Treatment of rhabdomyosarcoma

Carola A.S. Arndt, Ewa Koscielniak, Gianni Bisogno

Research output: Chapter in Book/Report/Conference proceedingChapter

Abstract

Soft tissue sarcoma comprises 7.4% of childhood soft tissue malignancies with rhabdomyosarcoma (RMS) being the most common soft tissue sarcoma in children. RMS can arise in virtually any site in the body. Presenting symptoms depend on the site of origin of the tumor and can range from urinary obstruction or constipation in patients with pelvic or bladder/prostate tumors to proptosis in patients with orbital RMS, sinusitis symptoms in patients with parameningeal/sinus tumors, or a painless mass in extremity tumors. In North America there are about 350 new cases of RMS in children annually, with a similar number of new cases in Europe. The staging system for rhabdomyosarcoma has already been discussed in Chap. 5 and will not be repeated here. Risk stratification has evolved over the past several decades. Meza and colleagues analyzed patient and disease characteristics of patients with nonmetastatic RMS treated on the third and fourth Intergroup Rhabdomyosarcoma Studies and identified the prognostic significance of histology (alveolar (ARMS) and embryonal RMS (ERMS)), stage, group, and primary site (Meza et al. 2006) and resulted in stratification of patients into two low risk, one intermediate risk, and one high risk group for North American studies from 1997 to 2004. In Europe ongoing protocols use IRS Group, histology, patient age, primary tumor site, and size and nodal involvement to assign patients into four groups: low risk, standard risk, high risk, and very high risk. A multivariate analysis of risk factors in 788 patients with metastatic RMS treated in nine studies in Europe and North America from 1984 to 2000 identified age under 1 year or older than 10, unfavorable site of primary tumor, presence of three or more sites of metastatic disease, and presence of bone or bone marrow involvement as being correlated with inferior event-free survival (EFS) (Oberlin et al. 2008).Risk group assignment for therapy differs between European and North American trials, so comparison of outcomes for clinical trials needs to take this into consideration. For example, in the European trials, positive lymph nodes in patients with unfavorable histology and Group III tumors result in assignment of patients to very high-risk therapy, whereas they are treated as intermediate risk on Children’s Oncology Group (COG) trials. Many other COG “intermediate-risk” patients on the “D” series of studies were considered in European Pediatric Soft Tissue Sarcoma Group (EpSSG) or Cooperative Weichteilsarkom Studie (CWS) to be “high risk” (Sultan and Ferrari 2010).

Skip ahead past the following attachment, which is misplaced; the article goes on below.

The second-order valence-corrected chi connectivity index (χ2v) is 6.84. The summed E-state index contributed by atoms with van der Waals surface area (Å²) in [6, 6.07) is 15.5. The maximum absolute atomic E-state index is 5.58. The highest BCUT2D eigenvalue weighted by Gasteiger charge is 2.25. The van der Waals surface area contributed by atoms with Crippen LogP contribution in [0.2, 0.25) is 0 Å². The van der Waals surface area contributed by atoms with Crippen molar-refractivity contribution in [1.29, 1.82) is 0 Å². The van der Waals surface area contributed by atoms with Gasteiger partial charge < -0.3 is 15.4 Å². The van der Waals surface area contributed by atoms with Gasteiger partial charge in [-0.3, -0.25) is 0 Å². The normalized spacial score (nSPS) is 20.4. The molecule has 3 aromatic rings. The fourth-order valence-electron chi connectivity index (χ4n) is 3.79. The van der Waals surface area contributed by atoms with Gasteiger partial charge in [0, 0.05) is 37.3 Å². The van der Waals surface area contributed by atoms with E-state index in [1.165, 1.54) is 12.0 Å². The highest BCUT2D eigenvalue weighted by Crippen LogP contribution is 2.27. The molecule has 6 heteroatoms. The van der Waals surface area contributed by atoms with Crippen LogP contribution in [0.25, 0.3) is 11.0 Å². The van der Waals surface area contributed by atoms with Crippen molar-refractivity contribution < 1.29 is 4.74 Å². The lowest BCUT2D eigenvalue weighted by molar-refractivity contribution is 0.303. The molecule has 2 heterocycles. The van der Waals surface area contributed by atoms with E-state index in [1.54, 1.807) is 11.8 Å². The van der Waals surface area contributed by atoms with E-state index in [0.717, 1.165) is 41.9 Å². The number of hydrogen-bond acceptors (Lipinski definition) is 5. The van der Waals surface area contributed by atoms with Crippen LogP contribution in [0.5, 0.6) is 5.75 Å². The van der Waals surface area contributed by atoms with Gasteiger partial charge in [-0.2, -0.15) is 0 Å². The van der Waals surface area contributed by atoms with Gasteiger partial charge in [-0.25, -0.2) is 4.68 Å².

Original languageEnglish (US)
Title of host publicationPediatric Oncology
PublisherSpringer Science and Business Media Deutschland GmbH
Pages53-63
Number of pages11
DOIs
StatePublished - 2021

Publication series

NamePediatric Oncology
ISSN (Print)1613-5318
ISSN (Electronic)2191-0812

ASJC Scopus subject areas

  • Pediatrics, Perinatology, and Child Health
  • Oncology

Fingerprint Dive into the research topics of 'Treatment of rhabdomyosarcoma'. Together they form a unique fingerprint.

Cite this